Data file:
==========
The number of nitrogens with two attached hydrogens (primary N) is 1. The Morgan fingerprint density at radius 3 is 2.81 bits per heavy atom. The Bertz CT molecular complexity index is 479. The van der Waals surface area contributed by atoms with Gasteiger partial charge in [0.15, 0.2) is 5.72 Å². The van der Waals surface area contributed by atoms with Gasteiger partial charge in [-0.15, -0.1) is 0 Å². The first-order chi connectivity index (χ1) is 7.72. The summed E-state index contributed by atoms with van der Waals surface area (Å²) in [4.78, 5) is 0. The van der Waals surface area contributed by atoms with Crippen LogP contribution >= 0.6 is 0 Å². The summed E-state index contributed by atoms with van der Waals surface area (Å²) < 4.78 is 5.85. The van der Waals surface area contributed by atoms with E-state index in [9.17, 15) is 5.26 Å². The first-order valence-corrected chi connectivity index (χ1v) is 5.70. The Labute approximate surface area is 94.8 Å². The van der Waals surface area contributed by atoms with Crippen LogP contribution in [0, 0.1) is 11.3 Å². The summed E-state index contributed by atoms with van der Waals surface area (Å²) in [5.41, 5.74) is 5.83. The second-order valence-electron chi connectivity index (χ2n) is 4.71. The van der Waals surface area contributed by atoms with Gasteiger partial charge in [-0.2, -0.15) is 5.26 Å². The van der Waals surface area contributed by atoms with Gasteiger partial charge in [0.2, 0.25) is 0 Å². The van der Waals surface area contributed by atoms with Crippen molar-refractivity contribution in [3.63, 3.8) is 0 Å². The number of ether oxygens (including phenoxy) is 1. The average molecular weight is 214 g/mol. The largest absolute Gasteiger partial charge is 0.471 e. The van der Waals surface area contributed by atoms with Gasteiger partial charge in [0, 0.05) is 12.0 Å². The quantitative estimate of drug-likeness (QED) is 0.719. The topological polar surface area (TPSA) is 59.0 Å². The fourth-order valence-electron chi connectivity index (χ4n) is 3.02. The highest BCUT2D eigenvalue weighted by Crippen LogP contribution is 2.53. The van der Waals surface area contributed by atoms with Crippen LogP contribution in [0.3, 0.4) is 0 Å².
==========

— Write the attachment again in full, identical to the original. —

The number of nitrogens with two attached hydrogens (primary N) is 1. The Morgan fingerprint density at radius 3 is 2.81 bits per heavy atom. The Bertz CT molecular complexity index is 479. The van der Waals surface area contributed by atoms with Gasteiger partial charge in [0.15, 0.2) is 5.72 Å². The van der Waals surface area contributed by atoms with Gasteiger partial charge in [-0.15, -0.1) is 0 Å². The first-order chi connectivity index (χ1) is 7.72. The summed E-state index contributed by atoms with van der Waals surface area (Å²) in [4.78, 5) is 0. The van der Waals surface area contributed by atoms with Crippen LogP contribution >= 0.6 is 0 Å². The summed E-state index contributed by atoms with van der Waals surface area (Å²) < 4.78 is 5.85. The van der Waals surface area contributed by atoms with E-state index in [9.17, 15) is 5.26 Å². The first-order valence-corrected chi connectivity index (χ1v) is 5.70. The Labute approximate surface area is 94.8 Å². The van der Waals surface area contributed by atoms with Crippen LogP contribution in [0, 0.1) is 11.3 Å². The summed E-state index contributed by atoms with van der Waals surface area (Å²) in [5.41, 5.74) is 5.83. The second-order valence-electron chi connectivity index (χ2n) is 4.71. The van der Waals surface area contributed by atoms with Gasteiger partial charge in [-0.2, -0.15) is 5.26 Å². The van der Waals surface area contributed by atoms with Gasteiger partial charge in [0.2, 0.25) is 0 Å². The van der Waals surface area contributed by atoms with Crippen molar-refractivity contribution in [3.63, 3.8) is 0 Å². The number of ether oxygens (including phenoxy) is 1. The average molecular weight is 214 g/mol. The largest absolute Gasteiger partial charge is 0.471 e. The van der Waals surface area contributed by atoms with Gasteiger partial charge in [0, 0.05) is 12.0 Å². The quantitative estimate of drug-likeness (QED) is 0.719. The topological polar surface area (TPSA) is 59.0 Å². The fourth-order valence-electron chi connectivity index (χ4n) is 3.02. The highest BCUT2D eigenvalue weighted by Crippen LogP contribution is 2.53. The van der Waals surface area contributed by atoms with Crippen LogP contribution in [0.3, 0.4) is 0 Å².